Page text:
When Pope Francis arrives in Africa on Wednesday, it will be his first visit to a continent racked by the ills he has lamented so publicly — abject poverty, climate change, deadly fighting among members of different religious groups.

But visiting the world’s fastest-growing Catholic population — at least the way Pope Francis has planned — presents security and logistical challenges the Vatican hasn’t encountered for years, if ever. He will travel to the Central African Republic, the scene of a bitter war, where the commanders of French troops said they couldn’t protect him. In Kenya, he asked to visit a slum so remote and crime-ridden that a security team eventually overruled the idea. He’ll go to another slum instead. In Uganda, he’ll have a slightly simpler trip, including a visit to a home for the disabled, albeit in a country that has been targeted by terrorist groups in the past.

“He doesn’t know us as a people, as a church, as a continent,” said Father Stephen Okello, a lecturer at the Catholic University of Eastern Africa who is coordinating the visit. “And he’s coming to learn.”

The ambitious and seemingly risky five-day agenda reflects the personal style of a pope known for intrepid trips, as well as the importance he appears to be placing on his first African tour. Since 1980, the number of Catholics
in Africa has tripled to about 200 million, nearly 18 percent of the church’s followers.

The African branch of the church has emerged as a bastion of conservative theology — with African bishops frequently issuing missives that take aim at homosexuality, divorce and Western interests in Africa, including development programs. Those interests represent a “terrifying resurgence of a colonialist spirit,” said a June declaration of the bishops of Africa and Madagascar.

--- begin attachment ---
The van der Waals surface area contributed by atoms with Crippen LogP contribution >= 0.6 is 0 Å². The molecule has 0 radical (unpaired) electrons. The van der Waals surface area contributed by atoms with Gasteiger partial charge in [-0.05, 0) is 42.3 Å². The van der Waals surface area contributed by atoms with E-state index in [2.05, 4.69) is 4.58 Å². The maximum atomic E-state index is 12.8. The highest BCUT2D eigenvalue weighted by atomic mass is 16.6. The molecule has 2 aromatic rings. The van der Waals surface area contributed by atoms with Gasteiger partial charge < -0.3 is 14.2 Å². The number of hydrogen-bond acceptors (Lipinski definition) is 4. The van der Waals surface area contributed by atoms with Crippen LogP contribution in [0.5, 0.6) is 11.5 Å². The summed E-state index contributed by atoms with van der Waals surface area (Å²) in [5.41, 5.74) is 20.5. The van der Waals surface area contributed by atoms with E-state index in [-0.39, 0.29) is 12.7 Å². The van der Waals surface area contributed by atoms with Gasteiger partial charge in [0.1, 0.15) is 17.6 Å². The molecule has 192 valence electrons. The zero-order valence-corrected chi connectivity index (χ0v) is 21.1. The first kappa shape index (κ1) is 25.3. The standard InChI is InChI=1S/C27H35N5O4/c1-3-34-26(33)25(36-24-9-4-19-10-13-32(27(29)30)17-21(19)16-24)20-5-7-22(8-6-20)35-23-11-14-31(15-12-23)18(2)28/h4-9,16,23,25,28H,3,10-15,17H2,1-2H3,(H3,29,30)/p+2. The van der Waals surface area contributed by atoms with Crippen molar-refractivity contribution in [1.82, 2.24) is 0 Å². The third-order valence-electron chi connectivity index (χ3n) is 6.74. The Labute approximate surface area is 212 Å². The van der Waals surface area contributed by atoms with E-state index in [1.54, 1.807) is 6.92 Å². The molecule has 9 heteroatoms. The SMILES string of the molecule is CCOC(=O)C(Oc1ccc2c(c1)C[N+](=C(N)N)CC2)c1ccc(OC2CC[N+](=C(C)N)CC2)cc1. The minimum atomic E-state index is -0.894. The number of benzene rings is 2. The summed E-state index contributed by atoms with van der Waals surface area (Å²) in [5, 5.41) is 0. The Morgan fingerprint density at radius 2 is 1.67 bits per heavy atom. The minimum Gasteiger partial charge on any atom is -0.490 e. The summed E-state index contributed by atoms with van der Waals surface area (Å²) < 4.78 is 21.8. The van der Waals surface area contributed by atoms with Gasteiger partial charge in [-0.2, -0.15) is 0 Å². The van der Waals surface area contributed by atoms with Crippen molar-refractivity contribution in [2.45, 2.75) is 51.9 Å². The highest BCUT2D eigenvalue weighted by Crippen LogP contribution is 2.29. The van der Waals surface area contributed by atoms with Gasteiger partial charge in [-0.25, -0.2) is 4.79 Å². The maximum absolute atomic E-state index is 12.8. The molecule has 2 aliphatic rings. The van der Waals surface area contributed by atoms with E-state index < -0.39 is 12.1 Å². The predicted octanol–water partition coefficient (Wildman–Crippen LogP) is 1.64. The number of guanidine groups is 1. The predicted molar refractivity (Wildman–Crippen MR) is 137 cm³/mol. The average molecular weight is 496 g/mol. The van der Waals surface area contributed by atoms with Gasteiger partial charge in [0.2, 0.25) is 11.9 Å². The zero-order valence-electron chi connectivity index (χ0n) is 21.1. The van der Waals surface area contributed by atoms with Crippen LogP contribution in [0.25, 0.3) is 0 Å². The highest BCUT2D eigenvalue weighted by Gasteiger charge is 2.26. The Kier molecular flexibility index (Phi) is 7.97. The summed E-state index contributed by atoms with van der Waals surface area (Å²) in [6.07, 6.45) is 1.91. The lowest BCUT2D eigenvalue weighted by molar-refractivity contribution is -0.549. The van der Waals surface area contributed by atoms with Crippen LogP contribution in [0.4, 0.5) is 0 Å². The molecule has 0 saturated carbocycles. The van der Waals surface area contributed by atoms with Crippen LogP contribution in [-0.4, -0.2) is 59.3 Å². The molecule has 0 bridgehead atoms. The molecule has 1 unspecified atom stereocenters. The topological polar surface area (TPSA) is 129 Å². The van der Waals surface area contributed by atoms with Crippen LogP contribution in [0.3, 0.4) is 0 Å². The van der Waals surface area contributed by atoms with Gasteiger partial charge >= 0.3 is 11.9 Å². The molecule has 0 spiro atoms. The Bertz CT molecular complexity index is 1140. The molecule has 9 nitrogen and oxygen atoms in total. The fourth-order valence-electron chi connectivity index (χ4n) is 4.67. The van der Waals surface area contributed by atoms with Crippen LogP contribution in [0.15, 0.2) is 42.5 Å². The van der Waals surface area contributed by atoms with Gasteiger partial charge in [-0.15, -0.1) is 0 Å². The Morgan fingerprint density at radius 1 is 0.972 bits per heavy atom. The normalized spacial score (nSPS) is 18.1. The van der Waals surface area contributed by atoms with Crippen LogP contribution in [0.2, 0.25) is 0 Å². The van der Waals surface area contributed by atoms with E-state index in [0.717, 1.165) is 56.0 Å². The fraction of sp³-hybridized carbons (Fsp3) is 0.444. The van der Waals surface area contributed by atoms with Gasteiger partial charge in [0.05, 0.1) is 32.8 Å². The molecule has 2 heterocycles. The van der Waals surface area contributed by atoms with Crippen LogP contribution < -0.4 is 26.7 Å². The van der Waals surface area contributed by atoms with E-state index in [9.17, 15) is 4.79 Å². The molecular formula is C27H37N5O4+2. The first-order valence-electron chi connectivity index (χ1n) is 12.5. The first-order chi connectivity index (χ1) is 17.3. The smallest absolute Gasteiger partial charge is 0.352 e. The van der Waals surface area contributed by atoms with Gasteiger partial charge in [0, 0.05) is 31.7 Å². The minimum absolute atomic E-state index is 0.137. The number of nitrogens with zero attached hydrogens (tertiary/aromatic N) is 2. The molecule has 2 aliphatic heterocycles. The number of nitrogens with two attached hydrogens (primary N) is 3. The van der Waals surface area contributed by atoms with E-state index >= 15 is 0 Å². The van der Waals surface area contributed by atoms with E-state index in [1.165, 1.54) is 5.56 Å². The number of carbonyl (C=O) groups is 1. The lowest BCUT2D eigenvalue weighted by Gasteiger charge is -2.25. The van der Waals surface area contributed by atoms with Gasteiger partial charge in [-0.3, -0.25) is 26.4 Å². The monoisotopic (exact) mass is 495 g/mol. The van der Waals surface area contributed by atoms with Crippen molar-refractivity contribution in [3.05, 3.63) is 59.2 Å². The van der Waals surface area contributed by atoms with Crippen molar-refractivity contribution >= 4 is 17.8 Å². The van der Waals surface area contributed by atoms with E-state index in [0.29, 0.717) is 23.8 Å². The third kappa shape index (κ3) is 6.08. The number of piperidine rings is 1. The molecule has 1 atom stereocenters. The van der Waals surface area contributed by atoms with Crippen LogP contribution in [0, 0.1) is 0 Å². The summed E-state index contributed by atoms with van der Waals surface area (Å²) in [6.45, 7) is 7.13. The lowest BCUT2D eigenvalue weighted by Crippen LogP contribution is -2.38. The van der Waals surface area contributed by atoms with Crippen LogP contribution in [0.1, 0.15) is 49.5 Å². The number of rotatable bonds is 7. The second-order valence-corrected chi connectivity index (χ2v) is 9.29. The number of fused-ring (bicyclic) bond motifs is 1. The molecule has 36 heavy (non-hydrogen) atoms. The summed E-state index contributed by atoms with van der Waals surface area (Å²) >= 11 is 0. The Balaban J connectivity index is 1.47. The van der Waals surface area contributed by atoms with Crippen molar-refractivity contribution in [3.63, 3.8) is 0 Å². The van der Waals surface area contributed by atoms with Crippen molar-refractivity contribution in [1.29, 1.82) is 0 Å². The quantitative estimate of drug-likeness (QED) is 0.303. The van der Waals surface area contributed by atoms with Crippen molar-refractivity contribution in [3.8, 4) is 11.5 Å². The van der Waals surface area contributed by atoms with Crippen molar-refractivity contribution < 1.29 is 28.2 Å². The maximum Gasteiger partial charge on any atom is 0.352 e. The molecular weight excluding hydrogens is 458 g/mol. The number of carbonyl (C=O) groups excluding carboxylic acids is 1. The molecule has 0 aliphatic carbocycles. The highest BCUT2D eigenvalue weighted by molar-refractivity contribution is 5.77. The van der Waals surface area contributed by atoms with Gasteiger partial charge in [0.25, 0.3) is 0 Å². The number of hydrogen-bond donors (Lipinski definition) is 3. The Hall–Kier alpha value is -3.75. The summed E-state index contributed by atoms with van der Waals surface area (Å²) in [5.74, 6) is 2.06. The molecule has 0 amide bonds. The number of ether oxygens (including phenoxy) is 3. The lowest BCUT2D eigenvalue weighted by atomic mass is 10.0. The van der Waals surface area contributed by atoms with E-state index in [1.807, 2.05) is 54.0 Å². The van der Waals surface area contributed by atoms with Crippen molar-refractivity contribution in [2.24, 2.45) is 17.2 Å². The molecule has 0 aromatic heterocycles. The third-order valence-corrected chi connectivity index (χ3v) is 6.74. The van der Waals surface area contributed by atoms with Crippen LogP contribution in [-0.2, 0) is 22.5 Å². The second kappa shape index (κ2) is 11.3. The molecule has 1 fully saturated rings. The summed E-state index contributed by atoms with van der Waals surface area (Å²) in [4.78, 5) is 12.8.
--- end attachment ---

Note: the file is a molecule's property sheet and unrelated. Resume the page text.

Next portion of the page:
Although Francis is perceived by many in the United States and Europe as a liberal pope, that label isn’t completely accurate, and he’s unlikely to advocate reforms on social issues during this visit, church experts say. In Uganda, which has some of the world’s most draconian anti-gay laws, Francis isn’t seen as an enemy of conservative theology or a defender of Western values, even though he has suggested that the church needs to embrace divorced people and gays.

“If Francis was a flaming liberal, if he was trying to appoint gay bishops, it would be different. But he’s not a super-liberal,” said Philip Jenkins, a professor of history and an authority on global Christianity at Baylor University. “This is a pope who is speaking to local problems, local concerns. He’s not just some white guy who is coming to lecture them. He’s a ‘global south’ figure.”

Still, Francis is presiding over a church where tensions between European and African Catholics have been flaring. In an interview last year, German Cardinal Walter Kasper rejected the role African bishops were playing in keeping the church from making reforms on the issues of homosexuality and divorce.

“They should not tell us too much what we have to do,” Kasper said of the African bishops.

This year, at a synod on family issues, African leaders were even more vocal than they had been, and the distance between the church’s poles appeared to grow.

“What Nazi-fascism and communism were in the 20th century, Western homosexual and abortion ideologies and Islamic fanaticism are today,” said Cardinal Robert Sarah of Guinea.